I Served Time

Seriously, I served time…. doing jury duty, that is. When the summons arrived in my mailbox I knew I’d be selected, and I was. For three days I was a part of an attempted murder case. A brand new experience. So many sites, sounds people, emotions, thoughts, prayers, sorrows, relief, etc.. During all the time spent waiting around I wrote a hundred tweets and pages of blog posts in my head. But I decided to post some thoughts in my usual “Talk-to-Myself-Tuesday” manner (even thought it’s Thursday).

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-Jury Duty is just that… our duty

– I love our country & although it’s faults seem extremely obvious right now, we still live in wonderfully free country

– Being a part of the system that brings liberty & justice for all makes me proud (to be an American!… are you singin’ the song now?)

– Every person I spoke to was very friendly and willing to have a conversation- and I spoke to everyone who was near me (as you can imagine)

– I’ve always known that Detroit is filled with some very wonderful people, and these last three days just proved it

– Every person I served with on the jury was nice & truly wanted to do what was right

– Among the jurors was a flight attendant, nurse practitioner, computer engineer, Stay Home Mom from a super nice suburb, a phlebotomist, a pastor’s wife (oh, that’s me) &  a guy that looks like the Dad from Still Standing. (There were also other occupations that I can’t remember.)

– I cried. Each evening when I came home and each morning as I prayed for everyone involved in the case. So young. So messed up. So very much in need of Jesus.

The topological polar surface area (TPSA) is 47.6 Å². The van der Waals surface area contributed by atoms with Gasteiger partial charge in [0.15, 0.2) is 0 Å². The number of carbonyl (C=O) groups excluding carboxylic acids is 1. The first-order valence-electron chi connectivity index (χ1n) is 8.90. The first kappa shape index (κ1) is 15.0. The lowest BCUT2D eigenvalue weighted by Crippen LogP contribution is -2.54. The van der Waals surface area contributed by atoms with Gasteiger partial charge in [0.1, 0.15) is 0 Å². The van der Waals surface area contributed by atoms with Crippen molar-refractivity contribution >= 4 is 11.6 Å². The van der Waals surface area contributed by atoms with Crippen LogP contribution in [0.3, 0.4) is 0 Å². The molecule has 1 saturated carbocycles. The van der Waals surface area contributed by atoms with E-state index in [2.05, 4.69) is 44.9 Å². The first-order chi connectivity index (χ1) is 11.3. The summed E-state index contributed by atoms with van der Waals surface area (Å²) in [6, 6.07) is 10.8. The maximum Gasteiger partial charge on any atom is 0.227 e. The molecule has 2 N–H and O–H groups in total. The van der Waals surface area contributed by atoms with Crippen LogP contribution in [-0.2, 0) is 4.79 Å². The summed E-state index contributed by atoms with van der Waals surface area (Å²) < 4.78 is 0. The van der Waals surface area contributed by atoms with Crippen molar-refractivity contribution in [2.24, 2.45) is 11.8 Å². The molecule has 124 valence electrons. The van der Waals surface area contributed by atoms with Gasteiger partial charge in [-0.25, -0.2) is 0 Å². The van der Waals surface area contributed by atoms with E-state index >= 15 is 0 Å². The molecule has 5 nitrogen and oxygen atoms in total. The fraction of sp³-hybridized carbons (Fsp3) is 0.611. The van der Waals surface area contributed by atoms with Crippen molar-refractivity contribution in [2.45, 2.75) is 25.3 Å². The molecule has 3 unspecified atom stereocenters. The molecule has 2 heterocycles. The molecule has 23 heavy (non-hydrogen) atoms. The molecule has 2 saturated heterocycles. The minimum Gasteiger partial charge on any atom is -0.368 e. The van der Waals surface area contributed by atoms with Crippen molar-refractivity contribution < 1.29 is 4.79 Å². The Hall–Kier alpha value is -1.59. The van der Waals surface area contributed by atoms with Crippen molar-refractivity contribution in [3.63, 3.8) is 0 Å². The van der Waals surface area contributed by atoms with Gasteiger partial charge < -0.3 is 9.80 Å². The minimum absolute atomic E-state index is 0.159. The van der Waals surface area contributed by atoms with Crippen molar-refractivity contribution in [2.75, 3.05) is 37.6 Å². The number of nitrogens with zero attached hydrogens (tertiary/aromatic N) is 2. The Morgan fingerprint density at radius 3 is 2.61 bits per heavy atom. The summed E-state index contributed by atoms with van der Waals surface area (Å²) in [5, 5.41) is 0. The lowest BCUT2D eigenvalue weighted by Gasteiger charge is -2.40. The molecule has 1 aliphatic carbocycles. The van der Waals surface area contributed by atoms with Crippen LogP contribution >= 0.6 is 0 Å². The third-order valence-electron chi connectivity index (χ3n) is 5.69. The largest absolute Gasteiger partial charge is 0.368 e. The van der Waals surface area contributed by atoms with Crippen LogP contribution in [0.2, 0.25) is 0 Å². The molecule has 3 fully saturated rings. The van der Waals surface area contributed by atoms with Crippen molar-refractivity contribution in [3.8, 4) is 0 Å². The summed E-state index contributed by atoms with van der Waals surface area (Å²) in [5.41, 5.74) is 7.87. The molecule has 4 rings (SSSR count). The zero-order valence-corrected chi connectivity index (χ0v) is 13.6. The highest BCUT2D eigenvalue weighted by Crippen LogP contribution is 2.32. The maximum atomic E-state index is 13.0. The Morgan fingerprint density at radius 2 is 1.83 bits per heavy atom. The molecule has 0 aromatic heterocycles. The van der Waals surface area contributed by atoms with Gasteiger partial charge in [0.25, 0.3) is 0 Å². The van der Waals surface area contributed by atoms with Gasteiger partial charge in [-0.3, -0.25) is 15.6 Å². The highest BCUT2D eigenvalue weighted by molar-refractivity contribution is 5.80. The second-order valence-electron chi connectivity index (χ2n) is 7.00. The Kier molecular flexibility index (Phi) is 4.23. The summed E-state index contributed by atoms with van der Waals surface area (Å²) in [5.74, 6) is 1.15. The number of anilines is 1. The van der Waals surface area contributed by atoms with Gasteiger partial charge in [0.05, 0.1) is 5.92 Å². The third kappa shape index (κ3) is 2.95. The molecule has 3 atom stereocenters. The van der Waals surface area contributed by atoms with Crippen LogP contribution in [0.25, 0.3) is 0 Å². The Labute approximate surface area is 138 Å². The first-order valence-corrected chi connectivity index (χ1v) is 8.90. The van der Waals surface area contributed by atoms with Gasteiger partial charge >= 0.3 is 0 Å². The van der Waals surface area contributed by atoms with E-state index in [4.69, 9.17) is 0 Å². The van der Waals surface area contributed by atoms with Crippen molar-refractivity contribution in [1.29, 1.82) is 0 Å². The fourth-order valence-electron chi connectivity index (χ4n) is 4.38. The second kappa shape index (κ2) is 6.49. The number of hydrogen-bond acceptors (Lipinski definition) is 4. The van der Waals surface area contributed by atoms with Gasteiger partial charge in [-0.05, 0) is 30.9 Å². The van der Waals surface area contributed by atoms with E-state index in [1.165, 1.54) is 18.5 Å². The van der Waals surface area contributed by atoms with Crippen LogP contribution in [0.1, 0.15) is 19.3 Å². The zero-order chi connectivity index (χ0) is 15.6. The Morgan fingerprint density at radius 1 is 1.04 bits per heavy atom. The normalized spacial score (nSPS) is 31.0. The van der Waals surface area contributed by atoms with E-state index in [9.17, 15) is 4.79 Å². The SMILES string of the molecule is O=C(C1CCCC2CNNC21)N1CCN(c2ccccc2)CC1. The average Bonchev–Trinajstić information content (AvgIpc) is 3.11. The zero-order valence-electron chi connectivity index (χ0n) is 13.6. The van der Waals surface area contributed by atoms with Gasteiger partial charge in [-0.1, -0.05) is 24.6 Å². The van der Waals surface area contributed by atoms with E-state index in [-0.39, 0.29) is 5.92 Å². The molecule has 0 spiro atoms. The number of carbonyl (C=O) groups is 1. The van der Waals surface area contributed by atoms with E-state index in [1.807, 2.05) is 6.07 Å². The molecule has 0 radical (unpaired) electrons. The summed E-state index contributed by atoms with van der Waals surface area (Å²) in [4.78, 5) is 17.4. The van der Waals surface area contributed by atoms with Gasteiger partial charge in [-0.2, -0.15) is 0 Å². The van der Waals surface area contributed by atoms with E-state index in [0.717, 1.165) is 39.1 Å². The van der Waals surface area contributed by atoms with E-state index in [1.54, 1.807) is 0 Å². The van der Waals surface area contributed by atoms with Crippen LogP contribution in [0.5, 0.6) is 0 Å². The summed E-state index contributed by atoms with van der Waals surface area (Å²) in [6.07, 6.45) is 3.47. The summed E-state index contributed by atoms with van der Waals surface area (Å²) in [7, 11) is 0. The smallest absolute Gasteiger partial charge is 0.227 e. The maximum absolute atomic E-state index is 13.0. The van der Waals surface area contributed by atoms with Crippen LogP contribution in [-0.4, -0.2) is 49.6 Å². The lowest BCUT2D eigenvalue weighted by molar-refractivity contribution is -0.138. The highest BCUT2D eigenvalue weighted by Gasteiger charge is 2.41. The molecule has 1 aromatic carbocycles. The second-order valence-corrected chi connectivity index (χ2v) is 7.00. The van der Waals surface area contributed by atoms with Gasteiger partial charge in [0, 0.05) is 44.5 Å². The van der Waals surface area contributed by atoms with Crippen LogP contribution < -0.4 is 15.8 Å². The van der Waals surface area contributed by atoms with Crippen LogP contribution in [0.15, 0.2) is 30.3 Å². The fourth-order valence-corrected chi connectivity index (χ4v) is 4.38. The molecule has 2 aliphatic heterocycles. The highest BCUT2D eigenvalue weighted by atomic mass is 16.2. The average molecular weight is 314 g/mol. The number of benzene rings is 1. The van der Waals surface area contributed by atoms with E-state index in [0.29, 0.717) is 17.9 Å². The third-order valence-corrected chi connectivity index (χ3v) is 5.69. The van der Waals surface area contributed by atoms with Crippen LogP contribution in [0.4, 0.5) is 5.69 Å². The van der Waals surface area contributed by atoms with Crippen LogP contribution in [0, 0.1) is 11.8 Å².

– I cried because it’s a heavy responsibility

– A fellow juror is a nurse at the hospital right by my house.  Spending time getting to know her a bit was so enjoyable. A truly great lady.

– The judge surprised me. I’d never encountered a judge before. (Well, I’d never been in a courtroom before!) She was strong but careful to explain expectations, used humorous examples to illustrate her points and spoke to everyone in her courtroom with kindness & respect. Somehow I’d always thought judges would be somber & stone faced. I’m thankful that she serves in my community.

– There’s a lot of knocking on the jury room door (between the bailiff & the jury). Kinda cracked me up. But it works.

– Sometimes what your gut tells you & what the evidence tells you are two different things. That’s horrible.

– Many of the young generation is paying the price of their parents’ poor parenting. That’s horrible, too!

– Crime will happen. But we can change our city… one person at a time. (*see below)

– “Court” involves a lot of waiting.

– Waiting offered lots of time to talk to people.

– Waiting also offered lots of time to read, and I nearly finished a little book from a series I love.

– I’m grateful for the public servants that are involved in courtrooms everyday,  and I’m really thankful that I’m NOT one of them.

– I may or may not have written the judge an encouragement/thank you note, that I may or may not have been able to hand her after the trial was over.

– I may or may not of received a hug from her!  🙂

– I love Detroit!

– I love JESUS & I’m thankful that He put us in this city! 🙂  🙂  🙂

 

*If you’d like to read about the crime that happened behind our Hamtramck building click here. Besides actually living in the city limits, we’re actively doing things to help bring change.